Prince Edward County, Ontario

Prince Edward County
—  City  —
Coordinates: 44°00′N 77°15′W / 44°N 77.25°W / 44; -77.25Coordinates: 44°00′N 77°15′W / 44°N 77.25°W / 44; -77.25
Country  Canada
Province  Ontario
County none (Single-tier municipality)
Settled 1792
Incorporated 1998
Government
 – Type City
 – Mayor Peter Mertens
 – Federal riding Prince Edward—Hastings
 – Prov. riding Prince Edward—Hastings
Area[1]
 – Land 1,050.14 km2 (405.5 sq mi)
Population (2006)[1]
 – Total 25,496
 – Density 24.3/km2 (62.9/sq mi)
Time zone EST (UTC-5)
 – Summer (DST) EDT (UTC-4)
Postal Code K0K
Area code(s) 613
Website www.pecounty.on.ca
Indian Point, western-most point of Prince Edward County and entrance to the Bay of Quinte.

Prince Edward County is a single-tier municipality and a census division of the Canadian province of Ontario.

Contents

Geography

A map of Prince Edward County

Prince Edward County is located in Southern Ontario on a large irregular headland or littoral at the eastern end of Lake Ontario, just west of the head of the St. Lawrence River. This headland (officially named Prince Edward County in 1792[2]) is surrounded on the north and east by the Bay of Quinte. As the Murray Canal now connects the bay to Lake Ontario across the only land connection, the county is technically an island.

The county's relatively mild climate due to the influence of Lake Ontario has led to the establishment of about 50 vineyards and close to 30 wineries; as a result Prince Edward County is one of Ontario's newest designated viticultural areas.[3] The lake effect from Lake Ontario results in heavier snowfall than in neighbouring counties.

Landscape

Prince Edward County is an island community encompassing approximately 1,000 square kilometres (390 sq mi), with over 800 kilometres (500 mi) of shoreline with beaches and limestone rich soil.

Communities

Prince Edward County includes the population centres of Ameliasburg, Bloomfield, Carrying Place, Cherry Valley, Consecon, Demorestville, Fawcettville, Glenora, Hillier, Lake On The Mountain, Milford, Mountain View, Northport, Picton, Rednersville, Rosehall, Rossmore, Salmon Point, Waupoos, Waupoos Island, Wellington, West Lake, Woodrous, and Yerexville.

History

Long settled by indigenous peoples, the county has significant archeological sites. These include the LeVescounte Mounds of the Point Peninsula Complex people, built about 2000 years ago.

The settlement for European-Canadians was facilitated when the county was created by Upper Canada's founding lieutenant-governor John Graves Simcoe on July 16, 1792. It was named after Prince Edward Augustus, Duke of Kent (the fourth son of King George III) who was commander-in-chief of British North America.

Shortly after the American Revolution, the Crown made land grants to some of the earliest United Empire Loyalists to encourage their settlements in Ontario and provide compensation for property lost in the Thirteen Colonies. The county was originally composed of three townships named in honour of three of George III's daughters.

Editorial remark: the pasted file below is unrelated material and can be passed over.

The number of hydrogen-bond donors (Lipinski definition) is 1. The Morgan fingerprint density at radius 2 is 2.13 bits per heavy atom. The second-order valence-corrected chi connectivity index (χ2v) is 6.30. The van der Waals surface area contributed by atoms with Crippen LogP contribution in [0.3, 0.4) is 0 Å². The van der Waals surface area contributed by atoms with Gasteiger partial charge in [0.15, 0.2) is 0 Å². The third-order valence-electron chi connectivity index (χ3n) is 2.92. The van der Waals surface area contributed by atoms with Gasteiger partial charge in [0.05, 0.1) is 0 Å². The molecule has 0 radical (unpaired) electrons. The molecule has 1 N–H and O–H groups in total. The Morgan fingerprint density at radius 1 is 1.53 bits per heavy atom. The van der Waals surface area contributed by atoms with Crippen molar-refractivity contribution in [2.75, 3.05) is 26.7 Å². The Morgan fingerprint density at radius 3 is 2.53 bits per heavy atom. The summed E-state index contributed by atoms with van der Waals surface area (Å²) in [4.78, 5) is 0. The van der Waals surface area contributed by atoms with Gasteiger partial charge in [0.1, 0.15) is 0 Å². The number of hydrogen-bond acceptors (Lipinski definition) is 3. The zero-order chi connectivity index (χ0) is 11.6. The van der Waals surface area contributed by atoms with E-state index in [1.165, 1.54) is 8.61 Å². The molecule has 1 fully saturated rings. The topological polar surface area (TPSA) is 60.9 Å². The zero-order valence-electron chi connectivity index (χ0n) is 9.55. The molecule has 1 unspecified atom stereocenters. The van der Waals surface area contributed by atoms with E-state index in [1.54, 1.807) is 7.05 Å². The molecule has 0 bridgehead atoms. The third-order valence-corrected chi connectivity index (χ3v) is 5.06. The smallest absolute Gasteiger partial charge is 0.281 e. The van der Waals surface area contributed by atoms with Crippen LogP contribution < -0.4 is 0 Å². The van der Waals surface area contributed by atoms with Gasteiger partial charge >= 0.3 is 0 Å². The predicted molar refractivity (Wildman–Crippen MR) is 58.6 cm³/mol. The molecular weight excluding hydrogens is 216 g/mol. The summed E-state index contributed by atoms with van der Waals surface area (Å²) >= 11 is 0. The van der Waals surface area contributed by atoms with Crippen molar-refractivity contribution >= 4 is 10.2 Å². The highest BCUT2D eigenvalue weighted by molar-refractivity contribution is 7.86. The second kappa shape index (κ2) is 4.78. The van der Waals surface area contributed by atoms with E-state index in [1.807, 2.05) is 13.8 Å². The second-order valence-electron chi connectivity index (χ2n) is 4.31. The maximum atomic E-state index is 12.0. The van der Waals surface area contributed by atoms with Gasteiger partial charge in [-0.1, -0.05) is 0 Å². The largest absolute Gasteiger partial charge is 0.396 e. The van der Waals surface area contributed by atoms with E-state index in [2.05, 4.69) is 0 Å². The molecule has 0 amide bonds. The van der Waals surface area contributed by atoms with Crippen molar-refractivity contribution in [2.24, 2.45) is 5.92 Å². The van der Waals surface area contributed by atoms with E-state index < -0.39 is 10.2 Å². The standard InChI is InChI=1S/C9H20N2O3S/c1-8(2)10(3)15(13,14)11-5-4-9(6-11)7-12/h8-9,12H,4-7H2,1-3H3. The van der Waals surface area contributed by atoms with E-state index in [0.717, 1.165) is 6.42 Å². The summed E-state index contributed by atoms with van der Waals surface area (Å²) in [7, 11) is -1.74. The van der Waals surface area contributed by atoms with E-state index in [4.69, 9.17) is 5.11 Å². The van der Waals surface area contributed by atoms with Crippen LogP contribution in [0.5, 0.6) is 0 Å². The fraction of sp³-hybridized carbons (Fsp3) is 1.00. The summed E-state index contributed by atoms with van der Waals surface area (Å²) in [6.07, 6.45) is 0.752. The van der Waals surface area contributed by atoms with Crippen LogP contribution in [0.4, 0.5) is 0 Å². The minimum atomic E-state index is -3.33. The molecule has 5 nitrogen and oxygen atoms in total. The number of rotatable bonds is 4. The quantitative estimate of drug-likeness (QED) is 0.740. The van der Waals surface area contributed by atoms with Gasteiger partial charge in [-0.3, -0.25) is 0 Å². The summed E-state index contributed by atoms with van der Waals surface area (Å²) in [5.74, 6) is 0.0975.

For many years Prince Edward County has been closely associated with the wholly mainland Hastings County. Its longtime militia unit has been The Hastings and Prince Edward Regiment (locally known as the Hasty Ps), whose most famous member was Farley Mowat. This noted nature author wrote And No Birds Sang, about his experiences with the Hasty Ps during the Second World War's Italian Campaign.

In 1998, all of the former municipalities in Prince Edward County amalgamated to form a single-tier municipality as part of provincewide municipal restructuring. Each of the former municipalities is now a ward.

Government

Despite the official name, Prince Edward is not a county by the standard Ontario definition — it is a single-tier municipal government with city status that handles all municipal services. The former county seat and current council hall is located at the Shire Hall in Picton. Officially the area is the smallest single-tier municipality in Ontario, consisting of the merged governments of the original county and the 10 former towns, villages and townships which governed the area until 1997.

Ward No. Name
1 Picton
2 Bloomfield
3 Wellington
4 Ameliasburgh
5 Athol
6 Hallowell
7 Hillier
8 North Marysburgh
9 South Marysburgh
10 Sophiasburgh

Demographics

Population trend:[4]

  • Population in 2006: 25,496 (2001 to 2006 population change: 2.4 %)
  • Population in 2001: 24,901
  • Population in 1996: 25,046
    • Ameliasburgh Township: 5571
    • Athol Township: 1383
    • Bloomfield Village: 687
    • Hallowell Township: 4577
    • Hillier Township: 1851
    • North Marysburgh Township: 1312
    • Picton Town: 4673
    • Sophiasburgh Township: 2283
    • South Marysburgh Township: 1018
    • Wellington Village: 1691
  • Population in 1991:
    • Ameliasburgh Township: 5357
    • Athol Township: 1416
    • Bloomfield Village: 689
    • Hallowell Township: 4349
    • Hillier Township: 1804
    • North Marysburgh Township: 1258
    • Picton Town: 4386
    • Sophiasburgh Township: 2110
    • South Marysburgh Township: 968
    • Wellington Village: 1426

Private dwellings occupied by usual residents: 10,319 (total dwellings: 12,055)

Mother tongue:[1]

  • English as first language: 93.3 %
  • French as first language: 1.3 %
  • English and French as first language: 0.3 %
  • Other as first language: 5.1 %

Activities

Its main attraction is Sandbanks Provincial Park, attracting thousands of visitors on hot summer days.

Prince Edward County in recent years has become a top culinary destination. With emerging artists and wineries around every corner, there is never enough time to take in all the region has to offer.

From the historic Black River Cheese Company which started operations in 1901 to the new LEED-certified, award-winning Fifth Town Artisan Cheese Factory, the ‘County’ as it is referred to, boasts of being both a tranquil and culinary destination hot spot.